Video

Video Olympics Construction Scars Sacred Korean Mountain

Environmentalists in South Korea are protesting a Winter Olympics construction project to build a ski slope through a 500-year-old protected forest. Brian Padden reports that although there is strong national support for hosting the 2018 Pyeongchang Winter Olympics, there are growing public concerns over the costs and possible ecological damage at the revered mountain.
Video

Video Xenophobia Victims in South Africa Flee Violence, Then Return

Many Malawians fled South Africa early this year after xenophobic attacks on African immigrants. But many quickly found life was no better at home and have returned to South Africa – often illegally and without jobs, and facing the tough task of having to start over. Lameck Masina and Anita Powell file from Johannesburg.
Video

Video Family of American Marine Calls for Release From Iranian Prison

As the crowd of journalists covering the Iran talks swells, so too do the opportunities for media coverage.  Hoping to catch the attention of high-level diplomats, the family of American-Iranian marine Amir Hekmati is in Vienna, pleading for his release from an Iranian prison after nearly 4 years.  VOA’s Heather Murdock reports from Vienna.
Video

Video UK Holds Terror Drill as MPs Mull Tunisia Response

After pledging a tough response to last Friday’s terror attack in Tunisia, which came just days before the 10th anniversary of the bomb attacks on London’s transport network, British security services are shifting their focus to overseas counter-terror operations. VOA's Henry Ridgwell has more.
Video

Video Obama on Cuba: This is What Change Looks Like

President Barack Obama says the United States will soon reopen its embassy in Cuba for the first time since 1961, ending a half-century of isolation. VOA White House correspondent Luis Ramirez reports.
Video

Video Hate Groups Spread Influence Via Internet

Hate groups of various kinds are using the Internet for propaganda and recruitment, and a Jewish human rights organization that monitors these groups, the Simon Wiesenthal Center, says their influence is growing. The messages are different, but the calls to hatred or violence are similar. VOA's Mike O’Sullivan reports.
Video

Video US Silica Sand Mining Surge Worries Illinois Residents, Businesses

Increased domestic U.S. oil and gas production, thanks to advances known as “fracking,” has created a boom for other industries supporting that extraction. Demand for silica sand, used in fracking, could triple over the next five years. In the Midwest state of Illinois, people living near the mines are worried about how increased silica sand mining will affect their businesses and their health. VOA’s Kane Farabaugh has more in this first of a series of reports.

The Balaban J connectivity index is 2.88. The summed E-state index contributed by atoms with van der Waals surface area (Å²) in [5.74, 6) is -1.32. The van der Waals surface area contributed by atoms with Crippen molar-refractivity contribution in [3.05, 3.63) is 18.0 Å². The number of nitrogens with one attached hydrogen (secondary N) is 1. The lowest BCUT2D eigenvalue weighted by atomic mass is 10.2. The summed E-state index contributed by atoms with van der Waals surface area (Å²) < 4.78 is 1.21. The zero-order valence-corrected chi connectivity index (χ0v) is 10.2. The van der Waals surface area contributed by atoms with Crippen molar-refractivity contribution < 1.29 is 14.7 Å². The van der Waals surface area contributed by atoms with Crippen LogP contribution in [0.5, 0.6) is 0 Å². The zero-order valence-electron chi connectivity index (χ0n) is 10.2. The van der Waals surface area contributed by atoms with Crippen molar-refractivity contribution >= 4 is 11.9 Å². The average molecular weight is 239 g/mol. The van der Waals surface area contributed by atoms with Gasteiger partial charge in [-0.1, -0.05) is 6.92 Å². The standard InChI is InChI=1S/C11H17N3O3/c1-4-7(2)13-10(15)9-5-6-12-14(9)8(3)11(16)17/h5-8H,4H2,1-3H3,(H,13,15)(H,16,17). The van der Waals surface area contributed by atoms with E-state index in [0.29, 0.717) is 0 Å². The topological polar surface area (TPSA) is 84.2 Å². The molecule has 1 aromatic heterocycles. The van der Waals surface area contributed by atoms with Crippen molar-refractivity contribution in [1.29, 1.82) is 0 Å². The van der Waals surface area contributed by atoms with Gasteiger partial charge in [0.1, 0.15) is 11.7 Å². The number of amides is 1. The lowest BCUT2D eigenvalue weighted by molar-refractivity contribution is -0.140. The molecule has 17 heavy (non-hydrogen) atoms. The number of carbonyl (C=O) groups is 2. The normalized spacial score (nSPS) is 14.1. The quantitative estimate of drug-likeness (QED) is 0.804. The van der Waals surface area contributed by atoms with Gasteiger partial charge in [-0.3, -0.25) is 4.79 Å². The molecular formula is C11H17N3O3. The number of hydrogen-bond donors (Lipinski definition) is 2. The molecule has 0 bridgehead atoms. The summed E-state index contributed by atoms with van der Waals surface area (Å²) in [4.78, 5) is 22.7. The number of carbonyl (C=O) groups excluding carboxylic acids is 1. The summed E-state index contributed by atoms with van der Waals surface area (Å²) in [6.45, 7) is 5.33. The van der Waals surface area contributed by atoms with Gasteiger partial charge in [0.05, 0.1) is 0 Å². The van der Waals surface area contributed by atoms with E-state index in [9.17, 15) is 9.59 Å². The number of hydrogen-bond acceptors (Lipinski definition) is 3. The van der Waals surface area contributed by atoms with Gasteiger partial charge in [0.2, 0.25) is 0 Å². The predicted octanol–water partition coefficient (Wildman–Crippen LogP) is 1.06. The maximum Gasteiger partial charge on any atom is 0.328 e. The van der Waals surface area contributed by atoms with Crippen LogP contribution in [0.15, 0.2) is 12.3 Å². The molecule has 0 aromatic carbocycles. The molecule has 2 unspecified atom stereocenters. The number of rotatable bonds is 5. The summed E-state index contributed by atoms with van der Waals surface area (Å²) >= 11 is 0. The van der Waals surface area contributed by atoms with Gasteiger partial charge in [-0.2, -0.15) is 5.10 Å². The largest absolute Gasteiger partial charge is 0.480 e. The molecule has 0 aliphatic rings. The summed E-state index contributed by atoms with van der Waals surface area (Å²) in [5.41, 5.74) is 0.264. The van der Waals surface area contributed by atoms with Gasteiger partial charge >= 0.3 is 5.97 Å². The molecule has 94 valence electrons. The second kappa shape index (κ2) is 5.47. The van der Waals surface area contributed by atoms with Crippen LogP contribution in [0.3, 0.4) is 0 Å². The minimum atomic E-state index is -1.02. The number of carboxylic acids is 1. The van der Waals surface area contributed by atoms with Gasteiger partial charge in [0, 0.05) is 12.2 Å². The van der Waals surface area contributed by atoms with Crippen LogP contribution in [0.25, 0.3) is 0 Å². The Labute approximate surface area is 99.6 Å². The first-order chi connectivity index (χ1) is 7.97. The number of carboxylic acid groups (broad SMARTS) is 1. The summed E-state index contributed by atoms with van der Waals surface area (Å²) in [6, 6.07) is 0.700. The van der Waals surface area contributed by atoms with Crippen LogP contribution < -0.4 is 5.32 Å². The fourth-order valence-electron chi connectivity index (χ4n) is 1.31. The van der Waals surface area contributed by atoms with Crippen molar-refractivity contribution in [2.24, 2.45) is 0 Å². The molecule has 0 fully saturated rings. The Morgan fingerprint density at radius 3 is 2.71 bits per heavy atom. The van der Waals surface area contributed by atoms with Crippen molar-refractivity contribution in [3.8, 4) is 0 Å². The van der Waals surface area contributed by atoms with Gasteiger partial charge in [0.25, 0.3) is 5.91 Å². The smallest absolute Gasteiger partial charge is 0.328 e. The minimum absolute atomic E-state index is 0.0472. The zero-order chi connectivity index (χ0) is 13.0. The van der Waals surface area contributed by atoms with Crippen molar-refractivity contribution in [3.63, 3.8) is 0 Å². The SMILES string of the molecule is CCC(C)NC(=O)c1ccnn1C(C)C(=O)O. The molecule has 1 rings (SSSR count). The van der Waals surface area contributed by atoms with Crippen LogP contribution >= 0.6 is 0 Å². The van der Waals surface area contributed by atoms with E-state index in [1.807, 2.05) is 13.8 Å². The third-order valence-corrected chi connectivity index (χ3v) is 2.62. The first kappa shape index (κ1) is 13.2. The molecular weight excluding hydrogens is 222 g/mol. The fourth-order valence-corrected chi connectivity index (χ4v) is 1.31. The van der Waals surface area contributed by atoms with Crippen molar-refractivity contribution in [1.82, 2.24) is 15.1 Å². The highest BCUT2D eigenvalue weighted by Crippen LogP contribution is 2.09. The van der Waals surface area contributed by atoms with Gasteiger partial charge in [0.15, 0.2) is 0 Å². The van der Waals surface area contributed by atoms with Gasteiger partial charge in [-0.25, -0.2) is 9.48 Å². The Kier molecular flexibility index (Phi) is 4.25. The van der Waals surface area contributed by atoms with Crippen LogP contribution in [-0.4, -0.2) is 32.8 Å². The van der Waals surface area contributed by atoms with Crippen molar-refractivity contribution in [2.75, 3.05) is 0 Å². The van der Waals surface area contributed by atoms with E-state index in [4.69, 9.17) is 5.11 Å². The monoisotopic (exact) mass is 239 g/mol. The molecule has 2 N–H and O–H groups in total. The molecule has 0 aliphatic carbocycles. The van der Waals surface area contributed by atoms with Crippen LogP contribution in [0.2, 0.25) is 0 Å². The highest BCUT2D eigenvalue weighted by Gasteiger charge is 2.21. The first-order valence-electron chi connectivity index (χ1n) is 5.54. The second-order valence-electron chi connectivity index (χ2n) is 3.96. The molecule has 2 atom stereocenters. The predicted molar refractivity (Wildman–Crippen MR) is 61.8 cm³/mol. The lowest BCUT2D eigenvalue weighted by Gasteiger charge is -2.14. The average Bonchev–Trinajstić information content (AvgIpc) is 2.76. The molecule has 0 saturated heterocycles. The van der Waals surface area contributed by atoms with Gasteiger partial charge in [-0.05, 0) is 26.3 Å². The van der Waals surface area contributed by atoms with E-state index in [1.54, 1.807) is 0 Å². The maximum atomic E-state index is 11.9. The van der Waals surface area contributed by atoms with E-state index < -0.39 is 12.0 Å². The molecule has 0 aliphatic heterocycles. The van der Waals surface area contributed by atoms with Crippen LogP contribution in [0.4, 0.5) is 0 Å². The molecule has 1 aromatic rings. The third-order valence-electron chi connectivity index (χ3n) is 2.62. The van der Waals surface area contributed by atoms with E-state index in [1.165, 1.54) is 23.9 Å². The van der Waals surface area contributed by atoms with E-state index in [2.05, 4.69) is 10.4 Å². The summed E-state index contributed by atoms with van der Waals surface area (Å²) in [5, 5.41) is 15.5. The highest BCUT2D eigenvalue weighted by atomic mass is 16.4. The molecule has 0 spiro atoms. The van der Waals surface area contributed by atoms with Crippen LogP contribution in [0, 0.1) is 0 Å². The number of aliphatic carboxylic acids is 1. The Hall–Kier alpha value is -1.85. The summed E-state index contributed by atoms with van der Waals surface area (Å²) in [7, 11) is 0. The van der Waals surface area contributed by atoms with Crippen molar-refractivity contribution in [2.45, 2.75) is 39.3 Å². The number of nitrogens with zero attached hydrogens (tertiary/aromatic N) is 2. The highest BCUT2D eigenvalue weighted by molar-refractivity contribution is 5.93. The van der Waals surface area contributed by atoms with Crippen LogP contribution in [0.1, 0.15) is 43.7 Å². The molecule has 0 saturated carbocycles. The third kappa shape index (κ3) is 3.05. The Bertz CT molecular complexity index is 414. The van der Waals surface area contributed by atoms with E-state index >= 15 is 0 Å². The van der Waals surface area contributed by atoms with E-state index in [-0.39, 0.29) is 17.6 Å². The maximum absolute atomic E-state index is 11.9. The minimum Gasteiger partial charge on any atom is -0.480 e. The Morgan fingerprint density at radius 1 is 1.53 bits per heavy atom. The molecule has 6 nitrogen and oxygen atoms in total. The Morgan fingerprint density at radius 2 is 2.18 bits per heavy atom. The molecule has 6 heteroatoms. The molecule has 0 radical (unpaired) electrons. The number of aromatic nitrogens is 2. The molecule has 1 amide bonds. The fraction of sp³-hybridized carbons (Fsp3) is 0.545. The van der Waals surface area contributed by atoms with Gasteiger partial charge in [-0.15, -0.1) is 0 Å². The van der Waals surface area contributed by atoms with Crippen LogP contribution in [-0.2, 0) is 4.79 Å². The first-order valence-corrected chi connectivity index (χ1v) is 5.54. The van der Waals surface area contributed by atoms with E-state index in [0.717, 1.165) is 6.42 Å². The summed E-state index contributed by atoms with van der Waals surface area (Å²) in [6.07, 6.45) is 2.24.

Video

Video Blind Somali Journalist Defies Odds in Mogadishu

Despite improving security in the last few years, Somalia remains one of the most dangerous countries to be a journalist – even more so for someone who cannot see. Abdulaziz Billow has the story of journalist Abdifatah Hassan Kalgacal, who has been reporting from the Somali capital for the last decade despite being blind.
Video

Video Texas Defies Same-Sex Marriage Ruling

Texas state officials have criticized the US Supreme Court decision giving same-sex couples the right to marry nationwide. The attorney general of Texas says last week's decision did not overrule constitutional "rights of religious liberty," and therefore officials performing wedding services can refuse to perform them for same-sex couples if it is against their religious beliefs. Zlatica Hoke reports on the controversy.
Video

Video Rabbi Hits Road to Heal Jewish-Muslim Relations in France

France is on high alert after last week's terrorist attack near the city Lyon, just six months after deadly Paris shootings. The attack have added new tensions to relations between French Jews and Muslims. France’s Jewish and Muslim communities also share a common heritage, though, and as far as one French rabbi is concerned, they are destined to be friends. From the Paris suburb of La Courneuve, Lisa Bryant reports about Rabbi Michel Serfaty and his friendship bus.
Video

Video Saudi Leaks Expose ‘Checkbook Diplomacy’ In Battle With Iran

Saudi Arabia’s willingness to wield its oil money on the global diplomatic stage appears to have been laid bare, after the website WikiLeaks published tens of thousands of leaked cables from Riyadh’s Ministry of Foreign Affairs. VOA's Henry Ridgwell reports.
Video

Video In Kenya, Police Said to Shoot First, Ask Questions Later

An organization that documents torture and extrajudicial killings says Kenyan police were responsible for 1,252 shooting deaths in five cities, including Nairobi, between 2009 and 2014, representing 67 percent of all gun deaths in the areas reviewed. Gabe Joselow has more from Nairobi.

VOA Blogs